30 Chang, TMS (2005) Therapeutic applications of polymeric artificial cells. Nature Rev Drug Discov 4, 221–235.
31 Gugerli, R, Cantana, E, Heinzen, C, et al. (2002) Quantitative study of the production and properties of alginate/poly-l-lysine microcapsules. J Microencapsul 19, 571–590.
32 Jones, ML, Chen, HM, Wei, OY, et al. (2004) Microencapsulated genetically engineered Lactobacillus plantarum 80 (pCBH1) for bile acid deconjugation and its implication in lowering cholesterol. J Biomed Biotechnol 1, 61–69.
33 Martoni, C, Bhathena, J, Jones, ML, et al. (2007) Investigation of microencapsulated BSH active Lactobacillus in the simulated human GI tract. J Biomed Biotechnol 2007, 13684.
34 Martoni, C, Bhathena, J, Urbanska, AM, et al. (2008) Microencapsulated bile salt hydrolase producing Lactobacillus reuteri for oral targeted delivery in the gastrointestinal tract. Appl Microbiol Biotechnol 81, 225–233.
35 Bhathena, J, Martoni, C, Kulamarva, A, et al. (2009) Orally delivered microencapsulated live probiotic formulation lowers serum lipids in hypercholesterolemic hamsters. J Med Food 12, 310–319.
36 Batta, AK, Salen, G, Batta, P, et al. (2002) Simultaneous quantitation of fatty acids, sterols and bile acids in human stool by capillary gas-liquid chromatography. J Chromatogr B Analyt Technol Biomed Life Sci 775, 153–161.
37 Andrews, TC, Ballantyne, CM, Hsia, JA, et al. (2001) Achieving and maintaining national cholesterol education program low-density lipoprotein cholesterol goals with five statins. Am J Med 111, 185–191.
38 Demonty, I, Ras, RT, van der Knaap, HC, et al. (2009) Continuous dose-response relationship of the LDL-cholesterol-lowering effect of phytosterol intake. J Nutr 139, 271–284.
39 Patel, J, Sheehan, V & Gurk-Turner, C (2003) Ezetimibe (Zetia): a new type of lipid-lowering agent. Proc (Bayl Univ Med Cent) 16, 354–358.
40 Hou, R & Goldberg, AC (2009) Lowering low-density lipoprotein cholesterol: statins, ezetimibe, bile acid sequestrants, and combinations: comparative efficacy and safety. Endocrinol Metab Clin North Am 38, 79–97.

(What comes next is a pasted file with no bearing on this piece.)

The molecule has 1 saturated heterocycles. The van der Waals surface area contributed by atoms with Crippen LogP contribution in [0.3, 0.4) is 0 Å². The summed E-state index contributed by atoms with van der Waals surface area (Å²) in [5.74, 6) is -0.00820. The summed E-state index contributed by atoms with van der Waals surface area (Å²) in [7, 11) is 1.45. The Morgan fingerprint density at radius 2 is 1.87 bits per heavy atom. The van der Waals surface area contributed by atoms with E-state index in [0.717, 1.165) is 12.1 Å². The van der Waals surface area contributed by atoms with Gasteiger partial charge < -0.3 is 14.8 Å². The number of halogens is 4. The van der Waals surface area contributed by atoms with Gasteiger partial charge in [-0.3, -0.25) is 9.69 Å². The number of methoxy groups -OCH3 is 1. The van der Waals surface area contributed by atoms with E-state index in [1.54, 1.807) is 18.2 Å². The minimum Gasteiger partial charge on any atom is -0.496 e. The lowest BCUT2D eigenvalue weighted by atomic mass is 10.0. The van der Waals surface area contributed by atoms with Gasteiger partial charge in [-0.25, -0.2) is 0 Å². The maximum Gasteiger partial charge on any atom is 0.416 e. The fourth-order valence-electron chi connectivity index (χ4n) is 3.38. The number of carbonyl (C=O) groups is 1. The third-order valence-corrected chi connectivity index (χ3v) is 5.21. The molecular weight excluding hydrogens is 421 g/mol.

41 Gagne, C, Gaudet, D & Bruckert, E (2002) Efficacy and safety of ezetimibe coadministered with atorvastatin or simvastatin in patients with homozygous familial hypercholesterolemia. Circulation 105, 2469–2475.
42 Ostlund, RE Jr (2004) Phytosterols and cholesterol metabolism. Curr Opin Lipidol 15, 37–41.
43 De Smet, I, De Boever, P & Verstraete, W (1998) Cholesterol lowering in pigs through enhanced bacterial bile salt hydrolase activity. Br J Nutr 79, 185–194.
44 Ooi, LG, Ahmad, R, Yuen, KH, et al. (2010) Lactobacillus acidophilus CHO-220 and inulin reduced plasma total cholesterol and low-density lipoprotein cholesterol via alteration of lipid transporters. J Dairy Sci 93, 5048–5058.
45 Jeun, J, Kim, S, Cho, SY, et al. (2010) Hypocholesterolemic effects of Lactobacillus plantarum KCTC3928 by increased bile acid excretion in C57BL/6 mice. Nutrition 26, 321–330.
46 Kumar, R, Grover, S & Batish, VK (2011) Hypocholesterolaemic effect of dietary inclusion of two putative probiotic bile salt hydrolase-producing Lactobacillus plantarum strains in Sprague–Dawley rats. Br J Nutr 105, 561–573.
47 Lepercq, P, Relano, P, Cayuela, C, et al. (2004) Bifidobacterium animalis strain DN-173 010 hydrolyses bile salts in the gastrointestinal tract of pigs. Scand J Gastroenterol 39, 1266–1271.
48 Marteau, P, Cuillerier, E, Meance, S, et al. (2002) Bifidobacterium animalis strain DN-173 010 shortens the colonic transit time in healthy women: a double-blind, randomized, controlled study. Aliment Pharmacol Ther 16, 587–593.
49 Begley, M, Hill, C & Gahan, CGM (2006) Bile salt hydrolase activity in probiotics. Appl Environ Microbiol 72, 1729–1738.
50 Schiff, ER, Small, NC & Dietschy, JM (1972) Characterization of the kinetics of the passive and active transport mechanisms for bile acid absorption in the small intestine and colon of the rat. J Clin Invest 51, 1351–1362.
51 Ridker, PM, Glynn, RJ & Hennekens, CH (1998) C-reactive protein adds to the predictive value of total and HDL cholesterol in determining risk of first myocardial infarction. Circulation 97, 2007–2011.
52 Ridker, PM, Hennekens, CH, Buring, JE, et al. (2000) C-reactive protein and other markers of inflammation in the prediction of cardiovascular disease in women. N Engl J Med 342, 836–843.
53 Ridker, PM, Rifai, N, Clearfield, M, et al. (2001) Measurement of C-reactive protein for the targeting of statin therapy in the primary prevention of acute coronary events. N Engl J Med 344, 1959–1965.
54 Ridker, PM, Stampfer, MJ & Rifai, N (2001) Novel risk factors for systemic atherosclerosis – a comparison of C-reactive protein, fibrinogen, homocysteine, lipoprotein(a), and standard cholesterol screening as predictors of peripheral arterial disease. JAMA 285, 2481–2485.
55 Roberts, WL (2004) CDC/AHA Workshop on Markers of Inflammation and Cardiovascular Disease – Application to Clinical and Public Health Practice – Laboratory tests available to assess inflammation performance and standardization – A background paper. Circulation 110, E572–E576.